(Reuters) – South African President Cyril Ramaphosa suspended the country’s top anti-corruption official to pave way for an inquiry by a parliamentary group into her ability to hold office, the government said on Thursday.
Public Protector Busisiwe Mkhwebane, a constitutionally mandated anti-graft official, was appointed in 2016 by Ramaphosa’s predecessor Jacob Zuma. She is seen as allied to Zuma’s faction within the ruling African National Congress (ANC) party, which is opposed to Ramaphosa’s faction, a claim she has denied.
Her tenure has been marred by allegations she drove an anti-Ramaphosa campaign and she has been widely criticised for losing several high-profile court judgements.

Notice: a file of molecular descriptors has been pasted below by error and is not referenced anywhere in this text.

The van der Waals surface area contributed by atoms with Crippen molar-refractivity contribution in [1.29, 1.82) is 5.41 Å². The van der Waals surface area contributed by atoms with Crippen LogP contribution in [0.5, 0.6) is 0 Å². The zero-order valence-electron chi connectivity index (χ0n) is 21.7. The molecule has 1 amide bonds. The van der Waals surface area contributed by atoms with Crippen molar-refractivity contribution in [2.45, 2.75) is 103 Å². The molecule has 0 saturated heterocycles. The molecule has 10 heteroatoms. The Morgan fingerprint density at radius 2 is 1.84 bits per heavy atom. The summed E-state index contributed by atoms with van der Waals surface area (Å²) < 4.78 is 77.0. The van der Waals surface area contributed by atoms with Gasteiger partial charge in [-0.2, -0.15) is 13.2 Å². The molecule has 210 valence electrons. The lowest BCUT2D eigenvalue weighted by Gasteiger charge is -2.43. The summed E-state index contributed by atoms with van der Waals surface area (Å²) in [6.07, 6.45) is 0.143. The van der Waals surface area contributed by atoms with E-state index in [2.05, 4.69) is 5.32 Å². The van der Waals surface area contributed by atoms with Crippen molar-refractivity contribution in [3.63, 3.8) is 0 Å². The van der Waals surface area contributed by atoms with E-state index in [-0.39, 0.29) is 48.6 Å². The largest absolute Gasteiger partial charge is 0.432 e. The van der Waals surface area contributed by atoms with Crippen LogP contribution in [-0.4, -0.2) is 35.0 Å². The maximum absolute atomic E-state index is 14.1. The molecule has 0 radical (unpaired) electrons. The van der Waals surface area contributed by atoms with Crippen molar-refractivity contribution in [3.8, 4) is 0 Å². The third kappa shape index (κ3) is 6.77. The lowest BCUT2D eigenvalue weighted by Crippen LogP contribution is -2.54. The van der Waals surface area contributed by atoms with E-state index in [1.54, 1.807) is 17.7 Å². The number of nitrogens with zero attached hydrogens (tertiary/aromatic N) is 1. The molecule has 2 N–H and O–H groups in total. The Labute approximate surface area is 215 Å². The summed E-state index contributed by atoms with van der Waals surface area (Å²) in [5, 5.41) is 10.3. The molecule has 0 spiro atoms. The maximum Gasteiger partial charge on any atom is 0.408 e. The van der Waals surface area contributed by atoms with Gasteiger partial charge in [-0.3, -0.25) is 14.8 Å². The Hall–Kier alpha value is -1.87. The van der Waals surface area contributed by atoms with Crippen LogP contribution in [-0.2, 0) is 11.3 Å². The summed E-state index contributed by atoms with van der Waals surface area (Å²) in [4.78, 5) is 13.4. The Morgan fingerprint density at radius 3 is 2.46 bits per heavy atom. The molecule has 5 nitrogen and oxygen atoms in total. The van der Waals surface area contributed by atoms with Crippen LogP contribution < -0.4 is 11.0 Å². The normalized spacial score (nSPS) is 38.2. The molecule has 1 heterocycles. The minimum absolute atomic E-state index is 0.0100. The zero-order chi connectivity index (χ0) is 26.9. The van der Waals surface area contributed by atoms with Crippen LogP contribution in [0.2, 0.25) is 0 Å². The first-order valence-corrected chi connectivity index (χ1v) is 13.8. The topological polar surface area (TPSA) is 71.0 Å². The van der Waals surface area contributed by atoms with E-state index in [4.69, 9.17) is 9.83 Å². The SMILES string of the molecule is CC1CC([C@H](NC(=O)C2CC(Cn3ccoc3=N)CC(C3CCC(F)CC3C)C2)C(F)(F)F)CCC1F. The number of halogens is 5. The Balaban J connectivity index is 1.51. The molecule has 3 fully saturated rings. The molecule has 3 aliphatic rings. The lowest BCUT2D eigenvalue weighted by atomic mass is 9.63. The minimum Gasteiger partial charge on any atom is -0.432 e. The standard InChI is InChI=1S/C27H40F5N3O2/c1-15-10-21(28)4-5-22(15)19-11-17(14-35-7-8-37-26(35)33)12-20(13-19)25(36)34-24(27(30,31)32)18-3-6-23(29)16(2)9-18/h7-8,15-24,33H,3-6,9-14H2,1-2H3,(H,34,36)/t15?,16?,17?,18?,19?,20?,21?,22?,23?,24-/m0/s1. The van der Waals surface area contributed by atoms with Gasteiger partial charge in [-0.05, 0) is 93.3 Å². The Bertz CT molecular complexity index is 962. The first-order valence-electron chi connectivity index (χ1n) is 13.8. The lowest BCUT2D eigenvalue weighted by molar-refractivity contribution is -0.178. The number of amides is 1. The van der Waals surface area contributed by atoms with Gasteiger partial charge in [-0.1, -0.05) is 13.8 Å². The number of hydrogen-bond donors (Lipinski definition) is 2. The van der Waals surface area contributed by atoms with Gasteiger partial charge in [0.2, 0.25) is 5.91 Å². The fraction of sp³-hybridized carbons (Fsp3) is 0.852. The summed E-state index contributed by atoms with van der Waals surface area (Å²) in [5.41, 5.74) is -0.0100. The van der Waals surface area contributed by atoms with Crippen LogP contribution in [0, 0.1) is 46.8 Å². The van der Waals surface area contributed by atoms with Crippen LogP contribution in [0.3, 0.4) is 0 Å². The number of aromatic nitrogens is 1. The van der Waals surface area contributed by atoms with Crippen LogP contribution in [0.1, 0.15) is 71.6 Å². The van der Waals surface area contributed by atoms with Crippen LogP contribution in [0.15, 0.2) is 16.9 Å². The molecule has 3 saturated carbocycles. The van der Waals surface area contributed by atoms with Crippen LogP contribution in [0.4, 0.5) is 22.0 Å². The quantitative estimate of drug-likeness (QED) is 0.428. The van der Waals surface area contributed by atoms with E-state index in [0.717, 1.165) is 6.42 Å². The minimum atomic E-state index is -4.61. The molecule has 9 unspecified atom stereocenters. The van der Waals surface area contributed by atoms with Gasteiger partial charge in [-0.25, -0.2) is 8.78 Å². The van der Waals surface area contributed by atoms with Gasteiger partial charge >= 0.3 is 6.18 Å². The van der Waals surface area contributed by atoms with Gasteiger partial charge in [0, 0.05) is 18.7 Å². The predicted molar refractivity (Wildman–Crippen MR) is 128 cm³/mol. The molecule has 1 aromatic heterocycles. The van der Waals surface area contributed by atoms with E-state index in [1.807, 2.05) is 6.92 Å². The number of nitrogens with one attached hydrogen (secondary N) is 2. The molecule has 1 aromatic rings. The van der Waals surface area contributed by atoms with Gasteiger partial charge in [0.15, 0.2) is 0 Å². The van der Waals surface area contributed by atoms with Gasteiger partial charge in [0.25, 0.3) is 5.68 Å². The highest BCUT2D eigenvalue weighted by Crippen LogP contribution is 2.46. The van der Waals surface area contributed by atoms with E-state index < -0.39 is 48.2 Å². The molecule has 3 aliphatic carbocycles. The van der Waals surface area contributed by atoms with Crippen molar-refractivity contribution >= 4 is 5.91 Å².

The development comes after the president asked Mkhwebane in March to provide him with reasons not to suspend her, after a parliamentary committee decided to continue with its motion to remove her.
On Wednesday, a statement issued by the Public Protector said Mkhwebane had received unfair criticism and has also been accused by the media and politicians of “targeting” certain members of the executive branch of government and getting involved in party politics.
The South African parliament had in 2020 begun proceedings to oust her amid criticism of her record in office.
(Reporting by Bhargav Acharya in Bengaluru; Editing by James Macharia Chege and Chris Reese)